Charting knitting patterns in Excel

I had lunch with Glenna (Knitting to Stay Sane) not too long ago, and talk turned to design work. (We were both working on Super Seekrit Projects which cannot be discussed at present, except to say that we were both wrangling charts.)

I do all my charting in Excel, personally. Mostly this is sheer laziness, since it’s the software I know best from my day job, and I can’t be bothered to purchase or learn another program! Anyway, I had some tips and tricks to share with Glenna, and I promised I’d make her a proper tutorial. I’m hardly an expert (at Excel OR at designing) but maybe this will prompt some others to share their tips and tricks too. Here goes!

Updated at 5:10 PM, June 6, 2011, with the image I had forgotten to save…

(Disclaimer: I’m using a slightly aged Mac with Excel 2004 for this tutorial. Your version may look a little different, and controls may be in slightly different places… but every version of Excel I’ve tried will ultimately do the same things.)

First things first. The knit stitch is wider than it is tall, so adjust your cell size accordingly.

Adjust the dimensions of the grid

Adjust the dimensions of the grid.

To make this really easy, you can select the entire worksheet with one single click of the mouse. Just click in the very top left corner, where the 1-2-3 (vertical) axis meets the A-B-C (horizontal) axis:

Just click in the very top left corner to select the whole grid.

When you’ve got the whole thing selected, you can just grab the edge of column A and drag to adjust it, and all the other columns will automatically resize to match. The same works for rows, if you want to adjust those.

This is a good time to arrange your page setup, too. If you’re charting a shawl, chances are that you’ll want your page in landscape orientation; if the chart is for socks or mittens, you might want to keep it in portrait orientation. You can also specify that the pattern should be scaled to fit to one page width, so the pattern doesn’t break over multiple pages. (You may want to set your margins to be quite narrow, to maximize the area available for the chart itself…)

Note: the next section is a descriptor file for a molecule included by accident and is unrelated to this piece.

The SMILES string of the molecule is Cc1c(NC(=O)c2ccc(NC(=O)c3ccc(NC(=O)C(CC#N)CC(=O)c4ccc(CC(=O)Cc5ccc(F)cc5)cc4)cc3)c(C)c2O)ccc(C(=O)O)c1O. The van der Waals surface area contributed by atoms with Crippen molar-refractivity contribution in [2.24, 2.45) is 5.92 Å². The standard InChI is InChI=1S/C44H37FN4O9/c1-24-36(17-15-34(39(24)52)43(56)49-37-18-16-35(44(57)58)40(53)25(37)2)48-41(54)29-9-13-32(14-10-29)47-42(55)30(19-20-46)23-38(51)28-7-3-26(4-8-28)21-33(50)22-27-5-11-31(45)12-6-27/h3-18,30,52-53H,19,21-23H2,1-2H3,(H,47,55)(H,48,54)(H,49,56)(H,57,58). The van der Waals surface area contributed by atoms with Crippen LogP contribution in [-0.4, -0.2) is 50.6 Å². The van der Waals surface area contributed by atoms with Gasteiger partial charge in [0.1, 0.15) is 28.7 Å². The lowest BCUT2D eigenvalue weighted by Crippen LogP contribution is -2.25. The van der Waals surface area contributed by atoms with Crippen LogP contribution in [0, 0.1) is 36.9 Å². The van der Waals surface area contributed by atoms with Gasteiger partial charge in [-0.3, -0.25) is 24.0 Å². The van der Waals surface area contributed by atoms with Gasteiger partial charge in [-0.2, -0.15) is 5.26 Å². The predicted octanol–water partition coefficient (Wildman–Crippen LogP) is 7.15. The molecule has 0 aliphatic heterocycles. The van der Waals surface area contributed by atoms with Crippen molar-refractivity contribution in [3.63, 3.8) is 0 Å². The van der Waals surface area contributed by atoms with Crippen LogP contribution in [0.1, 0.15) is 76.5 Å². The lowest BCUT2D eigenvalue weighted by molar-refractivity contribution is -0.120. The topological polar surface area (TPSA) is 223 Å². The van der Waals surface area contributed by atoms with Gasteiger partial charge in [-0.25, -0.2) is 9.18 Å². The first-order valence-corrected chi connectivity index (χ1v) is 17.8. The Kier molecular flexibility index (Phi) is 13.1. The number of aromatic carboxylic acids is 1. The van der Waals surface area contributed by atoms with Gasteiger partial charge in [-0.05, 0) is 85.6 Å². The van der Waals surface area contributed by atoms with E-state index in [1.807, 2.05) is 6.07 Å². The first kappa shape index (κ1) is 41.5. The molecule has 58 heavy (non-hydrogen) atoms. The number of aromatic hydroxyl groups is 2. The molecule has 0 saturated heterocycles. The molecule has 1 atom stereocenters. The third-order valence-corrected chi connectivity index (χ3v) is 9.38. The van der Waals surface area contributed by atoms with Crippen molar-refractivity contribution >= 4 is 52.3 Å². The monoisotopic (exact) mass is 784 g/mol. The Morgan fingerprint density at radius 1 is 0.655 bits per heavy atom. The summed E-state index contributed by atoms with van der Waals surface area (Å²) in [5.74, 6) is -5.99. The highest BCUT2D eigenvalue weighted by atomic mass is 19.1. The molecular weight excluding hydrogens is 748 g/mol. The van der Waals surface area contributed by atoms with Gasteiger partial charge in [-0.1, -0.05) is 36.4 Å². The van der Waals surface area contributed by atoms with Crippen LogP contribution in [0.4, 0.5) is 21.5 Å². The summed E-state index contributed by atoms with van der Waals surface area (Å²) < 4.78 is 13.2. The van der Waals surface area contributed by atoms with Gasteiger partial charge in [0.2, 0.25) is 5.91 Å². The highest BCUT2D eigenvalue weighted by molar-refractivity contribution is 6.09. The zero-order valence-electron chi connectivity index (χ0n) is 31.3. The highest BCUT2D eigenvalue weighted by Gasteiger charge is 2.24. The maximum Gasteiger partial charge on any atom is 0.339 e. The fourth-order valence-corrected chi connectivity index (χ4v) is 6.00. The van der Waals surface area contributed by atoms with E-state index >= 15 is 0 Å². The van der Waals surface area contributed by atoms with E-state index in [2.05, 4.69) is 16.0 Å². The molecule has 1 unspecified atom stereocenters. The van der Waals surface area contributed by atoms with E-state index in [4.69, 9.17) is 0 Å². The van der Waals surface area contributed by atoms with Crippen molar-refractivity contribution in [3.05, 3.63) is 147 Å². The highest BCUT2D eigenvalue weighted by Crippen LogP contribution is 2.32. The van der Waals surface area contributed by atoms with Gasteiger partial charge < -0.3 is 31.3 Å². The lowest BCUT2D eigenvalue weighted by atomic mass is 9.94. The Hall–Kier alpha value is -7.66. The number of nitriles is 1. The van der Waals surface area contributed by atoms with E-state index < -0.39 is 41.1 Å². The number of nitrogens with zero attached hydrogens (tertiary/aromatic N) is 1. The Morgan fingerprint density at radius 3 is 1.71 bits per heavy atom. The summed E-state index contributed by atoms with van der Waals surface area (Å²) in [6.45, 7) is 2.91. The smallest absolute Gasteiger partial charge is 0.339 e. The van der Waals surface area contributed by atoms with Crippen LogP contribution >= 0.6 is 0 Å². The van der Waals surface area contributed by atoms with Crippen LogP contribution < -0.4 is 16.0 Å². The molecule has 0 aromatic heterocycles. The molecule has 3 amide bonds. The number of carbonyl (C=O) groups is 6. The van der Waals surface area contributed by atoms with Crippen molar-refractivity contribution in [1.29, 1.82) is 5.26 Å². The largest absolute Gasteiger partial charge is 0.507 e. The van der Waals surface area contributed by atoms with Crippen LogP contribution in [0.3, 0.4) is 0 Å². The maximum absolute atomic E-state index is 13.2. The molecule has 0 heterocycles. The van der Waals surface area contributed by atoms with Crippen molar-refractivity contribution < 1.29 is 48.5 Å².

Now, it’s time to draw the gridlines for the actual knitted piece. Somewhere in your formatting toolbar, there will be a little icon showing gridlines. It leads to a drop-down menu; choose “draw borders.”

You should get a little toolbar something like the one shown below. The icon on the left will have a little pencil on it. Click on that and select the “draw grid” option. Set the line weight and line colour (I usually opt for a light line weight in grey, rather than black, but that’s personal preference). Using the draw grid tool, you can just click and drag to draw a box with all the gridlines filled in.

Draw the gridlines.

If you’re charting, say, a triangular shawl, or a lace edging with different stitch counts on each row, you can use the “draw borders” tool to erase or add single lines, too.

Erase lines...

... or draw them in.

You can also use this tool to draw in the outlines of your pattern repeat, too. (“Draw border” draws individual lines or outlines, “draw gridlines” draws outlines and all the gridlines they contain.)

Draw the outlines for pattern repeats.

Now you’re ready to fill in the chart!

Fill in the chart.

For a simple lace chart like this* you can get away with using a plain sans serif font (I used Calibri here). However, for more complex patterns, I recommend looking into a knitting-symbol font. Lots of people (including Kate Atherley, WiseHilda herself, who is a professional tech editor for Knitty, among other things) recommend Aire River’s free Knit  Symbol font. I personally prefer StitchinKnit, which has symbols for a few more complex stitches, but it’s $6. (You know, that’s only the price of one pattern PDF.)

* I’m borrowing this lace pattern from the AeRang shawl by Jolene Mosley, available for free here. It’s a great pattern, but a good example of one that you might want to rechart for yourself before knitting. The original charts are… a little odd.